After Father had made his way down the land road for several hours, he became very hungry, so he went into a village along the road to see if he could buy or beg some bread. This turned out to be a big mistake, because the Red police seized him and branded him a spy, and nothing my Father told them would dissuade them of this notion. Forthwith, they began to drag him from one town to another, the Red official riding horseback, and Father running along beside, without food or water. His feet soon began to bleed, and finally he was running barefoot, more dead than alive. At every station they questioned, cursed, and threatened him, and didn't believe anything he told them. Finally, to do the Cossaks a favor (they had made peace with the Cossaks), they turned Father over to them. Their method of killing prisoners was to whip them to death with blacksnakesleather whips with metal in the ends. Two men were standing, ready to begin the whipping while the man behind the desk was screaming and cursing at Father, telling him to take off his clothes and acting truly insane. Father knew what would happen to him if the Lord would not intervene, so he looked up and began to pray. He told the Lord that he was not willing to die like this because it would be in vain, that he had served Him to the best of his ability, and asked for his help, even while the Cossaks were tearing off his clothes. God heard his prayer and a strange thing happened. The man behind the desk who had been ranting and raving became as white as a ghost and began to tremble and shake all over. He screamed at Father to get out of there, which Father did with alacrity he was free at last, but almost completely exhausted. He found a well, had a drink of water, and kept on going.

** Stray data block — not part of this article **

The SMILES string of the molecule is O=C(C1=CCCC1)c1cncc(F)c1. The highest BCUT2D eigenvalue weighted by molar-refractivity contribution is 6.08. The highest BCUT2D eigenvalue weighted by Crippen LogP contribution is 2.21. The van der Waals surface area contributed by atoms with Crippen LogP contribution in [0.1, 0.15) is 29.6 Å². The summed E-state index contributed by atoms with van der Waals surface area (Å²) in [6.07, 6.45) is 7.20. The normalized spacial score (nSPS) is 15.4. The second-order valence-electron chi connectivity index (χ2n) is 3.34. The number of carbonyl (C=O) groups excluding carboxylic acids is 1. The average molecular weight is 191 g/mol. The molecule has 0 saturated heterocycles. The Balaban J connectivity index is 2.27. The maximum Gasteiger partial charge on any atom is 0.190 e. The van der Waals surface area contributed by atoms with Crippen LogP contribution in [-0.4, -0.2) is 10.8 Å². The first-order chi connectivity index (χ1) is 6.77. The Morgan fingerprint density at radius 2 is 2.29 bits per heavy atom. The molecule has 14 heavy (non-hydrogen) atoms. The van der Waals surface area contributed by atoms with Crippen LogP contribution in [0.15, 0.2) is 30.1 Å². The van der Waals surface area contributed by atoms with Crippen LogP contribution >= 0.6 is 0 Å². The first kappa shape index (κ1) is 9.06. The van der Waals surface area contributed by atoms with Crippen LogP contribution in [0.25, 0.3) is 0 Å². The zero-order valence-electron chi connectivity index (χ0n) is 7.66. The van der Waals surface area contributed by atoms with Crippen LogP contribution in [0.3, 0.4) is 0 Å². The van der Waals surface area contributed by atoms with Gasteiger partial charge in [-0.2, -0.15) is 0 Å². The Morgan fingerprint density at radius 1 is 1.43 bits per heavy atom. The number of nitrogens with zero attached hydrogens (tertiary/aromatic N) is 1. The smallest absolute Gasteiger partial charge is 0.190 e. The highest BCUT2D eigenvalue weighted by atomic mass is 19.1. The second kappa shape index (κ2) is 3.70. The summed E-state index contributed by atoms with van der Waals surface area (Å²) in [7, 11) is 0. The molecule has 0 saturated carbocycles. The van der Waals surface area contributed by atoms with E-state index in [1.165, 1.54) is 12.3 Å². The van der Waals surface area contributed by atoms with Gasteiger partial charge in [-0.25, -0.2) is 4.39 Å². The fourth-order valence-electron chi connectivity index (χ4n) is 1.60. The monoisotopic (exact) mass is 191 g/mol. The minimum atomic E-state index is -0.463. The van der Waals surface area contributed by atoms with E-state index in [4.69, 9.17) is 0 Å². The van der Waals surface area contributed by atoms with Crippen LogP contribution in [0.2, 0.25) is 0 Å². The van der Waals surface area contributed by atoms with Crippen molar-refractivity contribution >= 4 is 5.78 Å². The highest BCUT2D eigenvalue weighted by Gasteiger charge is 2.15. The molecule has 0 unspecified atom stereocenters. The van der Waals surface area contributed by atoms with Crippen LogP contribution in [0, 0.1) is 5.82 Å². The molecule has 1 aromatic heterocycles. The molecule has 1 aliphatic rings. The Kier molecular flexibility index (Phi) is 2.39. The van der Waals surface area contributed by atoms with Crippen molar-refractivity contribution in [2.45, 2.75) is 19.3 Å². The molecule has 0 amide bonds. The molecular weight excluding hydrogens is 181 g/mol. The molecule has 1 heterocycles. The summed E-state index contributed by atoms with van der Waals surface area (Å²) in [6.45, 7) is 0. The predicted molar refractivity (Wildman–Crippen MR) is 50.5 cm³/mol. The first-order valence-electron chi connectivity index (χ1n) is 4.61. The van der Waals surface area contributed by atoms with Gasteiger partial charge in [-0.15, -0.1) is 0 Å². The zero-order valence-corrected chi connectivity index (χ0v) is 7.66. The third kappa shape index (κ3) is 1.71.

Meanwhile, our transport had arrived in rich farm country, where Mennonites had farms up to 1000 acres and more, which were farmed with modern machinery as well as with horses. The wheat harvest was being threshed. The Mennonites had their own flour mills, and factories for making fabrics and clothes, so almost everyone was able to find a job. We rested a week first. The men slept at the straw stacks and the women in outbuildings. The Mennonite women gave us milk, bread, potatoes, flour, and let us use their summer kitchen. Two of my brothers, my older sister, and I hired out to a farmer, and the three of them were gone, but I was still with mother because I had a boil on my foot, and was to start work the next week. Mother and I were sitting outside with the four little ones, and she was weeping for Father, wondering where he was and if we would ever see him again. Assaf had taken the horse and wagon to a town 25 miles away, called Dovlikonov, to see if he could sell them and find a place for mother to live. Then, far down the road we spotted a weary pilgrim slowly coming our way, looking as if every step would be his last. We could hardly believe it was father because he looked more like his ghost. Of course, we had been praying for him, but yet doubted. How wonderful it was to have him back with us again!